Key points:

  • Many educators are unsure of the role generative AI will play in their classrooms
  • Despite this hesitation, there are some compelling reasons to use AI to augment teaching and learning
  • See related article: How ChatGPT made my lessons more engaging

Artificial intelligence is not a completely new concept in education; it has been used for years. Consider spelling and grammar checks that are built into word processors and autofill suggestions in search engines. What has become new to us this year is easy access to generative AI models, which can generate text and images with simple prompts.

In response to these new tools becoming available to the public, many teachers found themselves resisting AI, considering the ways in which it could complicate verifying academic honesty in student writing and artwork, acknowledging the inaccuracies that AI can generate, the human biases that impact the dataset AI uses, and more.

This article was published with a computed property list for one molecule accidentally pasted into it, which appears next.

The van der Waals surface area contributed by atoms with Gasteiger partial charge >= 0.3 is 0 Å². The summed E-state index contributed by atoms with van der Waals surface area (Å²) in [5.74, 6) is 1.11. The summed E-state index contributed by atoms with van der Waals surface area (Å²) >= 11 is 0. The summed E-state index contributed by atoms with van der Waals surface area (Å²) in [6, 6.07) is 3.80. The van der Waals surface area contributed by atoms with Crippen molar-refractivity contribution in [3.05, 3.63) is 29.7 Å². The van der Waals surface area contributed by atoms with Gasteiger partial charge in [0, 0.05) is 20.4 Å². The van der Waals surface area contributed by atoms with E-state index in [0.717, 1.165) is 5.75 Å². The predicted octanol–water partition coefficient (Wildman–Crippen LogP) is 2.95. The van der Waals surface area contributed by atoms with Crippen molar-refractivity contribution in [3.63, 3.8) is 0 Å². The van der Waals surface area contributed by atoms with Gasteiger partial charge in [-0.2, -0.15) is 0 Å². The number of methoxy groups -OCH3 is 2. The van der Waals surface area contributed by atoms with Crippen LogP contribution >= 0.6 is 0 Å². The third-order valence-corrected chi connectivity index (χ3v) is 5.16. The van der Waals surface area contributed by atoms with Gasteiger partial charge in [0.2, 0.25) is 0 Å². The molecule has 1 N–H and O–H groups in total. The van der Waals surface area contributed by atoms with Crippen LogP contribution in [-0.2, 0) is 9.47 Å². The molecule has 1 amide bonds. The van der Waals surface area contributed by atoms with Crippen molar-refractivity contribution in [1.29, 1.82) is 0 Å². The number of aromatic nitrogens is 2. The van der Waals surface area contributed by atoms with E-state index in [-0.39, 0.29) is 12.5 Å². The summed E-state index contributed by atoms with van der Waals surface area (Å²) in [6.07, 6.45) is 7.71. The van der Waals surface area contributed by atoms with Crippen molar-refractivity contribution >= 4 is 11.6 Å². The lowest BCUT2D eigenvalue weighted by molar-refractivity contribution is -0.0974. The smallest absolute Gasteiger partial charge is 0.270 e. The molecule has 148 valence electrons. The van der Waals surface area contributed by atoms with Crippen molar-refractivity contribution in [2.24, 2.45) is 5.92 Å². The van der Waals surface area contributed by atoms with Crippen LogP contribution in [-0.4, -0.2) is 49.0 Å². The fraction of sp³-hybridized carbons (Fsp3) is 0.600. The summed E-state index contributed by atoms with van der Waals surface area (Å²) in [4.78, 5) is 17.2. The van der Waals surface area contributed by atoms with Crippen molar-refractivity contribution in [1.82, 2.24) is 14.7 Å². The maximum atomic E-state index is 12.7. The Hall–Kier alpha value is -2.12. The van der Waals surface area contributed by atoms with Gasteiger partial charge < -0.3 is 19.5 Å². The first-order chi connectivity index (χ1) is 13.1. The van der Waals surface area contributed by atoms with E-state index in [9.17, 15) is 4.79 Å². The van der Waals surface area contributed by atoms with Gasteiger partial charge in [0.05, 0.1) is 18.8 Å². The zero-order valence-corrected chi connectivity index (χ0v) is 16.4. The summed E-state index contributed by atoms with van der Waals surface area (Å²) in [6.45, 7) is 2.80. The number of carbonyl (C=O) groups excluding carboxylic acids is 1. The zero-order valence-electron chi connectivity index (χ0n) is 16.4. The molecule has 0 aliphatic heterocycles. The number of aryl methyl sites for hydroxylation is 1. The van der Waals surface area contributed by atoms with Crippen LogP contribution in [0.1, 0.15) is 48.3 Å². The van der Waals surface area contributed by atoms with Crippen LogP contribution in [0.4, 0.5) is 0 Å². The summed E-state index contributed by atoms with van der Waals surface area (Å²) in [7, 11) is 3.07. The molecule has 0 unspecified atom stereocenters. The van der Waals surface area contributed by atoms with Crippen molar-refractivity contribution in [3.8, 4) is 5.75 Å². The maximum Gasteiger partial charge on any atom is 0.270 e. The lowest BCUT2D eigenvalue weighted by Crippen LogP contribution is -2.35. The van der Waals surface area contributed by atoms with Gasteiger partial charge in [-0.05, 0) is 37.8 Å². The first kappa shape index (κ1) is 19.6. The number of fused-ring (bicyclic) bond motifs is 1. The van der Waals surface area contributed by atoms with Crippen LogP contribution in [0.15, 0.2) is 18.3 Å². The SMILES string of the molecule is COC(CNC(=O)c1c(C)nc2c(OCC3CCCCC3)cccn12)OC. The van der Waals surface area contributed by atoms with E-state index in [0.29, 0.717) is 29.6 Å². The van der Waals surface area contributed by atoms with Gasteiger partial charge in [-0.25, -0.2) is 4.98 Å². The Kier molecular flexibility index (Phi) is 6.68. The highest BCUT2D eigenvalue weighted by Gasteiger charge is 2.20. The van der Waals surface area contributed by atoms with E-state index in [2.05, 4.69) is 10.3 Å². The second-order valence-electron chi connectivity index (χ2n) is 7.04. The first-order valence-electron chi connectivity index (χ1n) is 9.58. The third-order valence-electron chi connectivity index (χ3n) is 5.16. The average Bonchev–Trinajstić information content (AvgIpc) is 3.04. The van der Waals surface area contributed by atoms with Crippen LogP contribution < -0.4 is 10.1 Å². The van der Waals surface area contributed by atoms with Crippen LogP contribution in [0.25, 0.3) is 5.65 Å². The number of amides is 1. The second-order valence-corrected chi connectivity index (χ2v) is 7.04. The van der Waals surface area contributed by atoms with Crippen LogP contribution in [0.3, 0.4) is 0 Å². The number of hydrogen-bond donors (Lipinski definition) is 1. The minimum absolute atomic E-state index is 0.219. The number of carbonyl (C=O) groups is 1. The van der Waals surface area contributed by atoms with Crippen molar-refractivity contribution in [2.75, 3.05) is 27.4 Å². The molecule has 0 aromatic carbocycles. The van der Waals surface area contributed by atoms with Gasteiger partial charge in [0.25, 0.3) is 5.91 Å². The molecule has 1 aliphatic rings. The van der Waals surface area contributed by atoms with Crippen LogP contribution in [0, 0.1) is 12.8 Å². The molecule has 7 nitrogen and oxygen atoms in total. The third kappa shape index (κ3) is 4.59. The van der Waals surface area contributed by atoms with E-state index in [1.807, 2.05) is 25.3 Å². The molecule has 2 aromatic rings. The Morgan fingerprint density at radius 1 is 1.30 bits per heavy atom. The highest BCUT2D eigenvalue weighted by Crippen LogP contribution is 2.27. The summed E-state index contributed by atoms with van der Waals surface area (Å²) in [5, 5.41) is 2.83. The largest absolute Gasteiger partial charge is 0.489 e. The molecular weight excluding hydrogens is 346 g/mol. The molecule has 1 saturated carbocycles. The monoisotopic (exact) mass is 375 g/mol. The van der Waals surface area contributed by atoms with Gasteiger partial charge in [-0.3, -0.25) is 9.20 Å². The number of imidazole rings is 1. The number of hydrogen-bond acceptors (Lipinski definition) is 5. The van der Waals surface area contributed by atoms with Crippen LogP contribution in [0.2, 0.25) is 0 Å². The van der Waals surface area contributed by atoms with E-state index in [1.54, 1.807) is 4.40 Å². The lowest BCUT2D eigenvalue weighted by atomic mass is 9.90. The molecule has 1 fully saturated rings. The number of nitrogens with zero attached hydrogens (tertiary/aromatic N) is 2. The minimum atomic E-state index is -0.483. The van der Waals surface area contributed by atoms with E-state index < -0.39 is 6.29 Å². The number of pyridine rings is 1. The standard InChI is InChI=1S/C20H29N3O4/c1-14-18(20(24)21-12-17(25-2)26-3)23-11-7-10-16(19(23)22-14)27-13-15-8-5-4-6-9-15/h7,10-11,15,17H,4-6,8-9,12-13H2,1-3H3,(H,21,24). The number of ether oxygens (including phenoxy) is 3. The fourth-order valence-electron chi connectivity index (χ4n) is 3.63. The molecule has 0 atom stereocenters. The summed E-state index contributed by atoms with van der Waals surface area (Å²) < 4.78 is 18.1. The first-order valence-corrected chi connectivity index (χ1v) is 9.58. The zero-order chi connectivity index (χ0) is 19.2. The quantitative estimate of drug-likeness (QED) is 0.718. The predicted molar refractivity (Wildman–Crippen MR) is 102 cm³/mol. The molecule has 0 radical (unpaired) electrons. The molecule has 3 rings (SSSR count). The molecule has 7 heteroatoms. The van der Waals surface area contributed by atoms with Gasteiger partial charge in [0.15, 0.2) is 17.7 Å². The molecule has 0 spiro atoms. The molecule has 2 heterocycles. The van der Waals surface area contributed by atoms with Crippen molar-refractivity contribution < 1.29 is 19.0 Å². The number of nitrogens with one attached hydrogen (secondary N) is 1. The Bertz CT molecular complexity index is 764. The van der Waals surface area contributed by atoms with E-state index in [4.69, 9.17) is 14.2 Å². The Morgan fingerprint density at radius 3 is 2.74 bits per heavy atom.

These are legitimate concerns, and educators must embrace a new wave of change with these new AI tools available.

Argument #1: Students will lose their writing skills if they lean on AI to do it for them. 

When students began using Microsoft Word and Google Docs to draft their essays years ago, the spelling and grammar checking software automatically pointed out or corrected common mistakes. Autocorrect and spell check tools didn’t replace our students’ needs to have a base understanding of the conventions of writing; they simply offered assistance with proofreading. Similarly, widespread use of the calculator didn’t erase the need for mental math; instead, knowledge of how to use the calculator to one’s advantage became just as important as the math itself (Ditch That Textbook, 2023).

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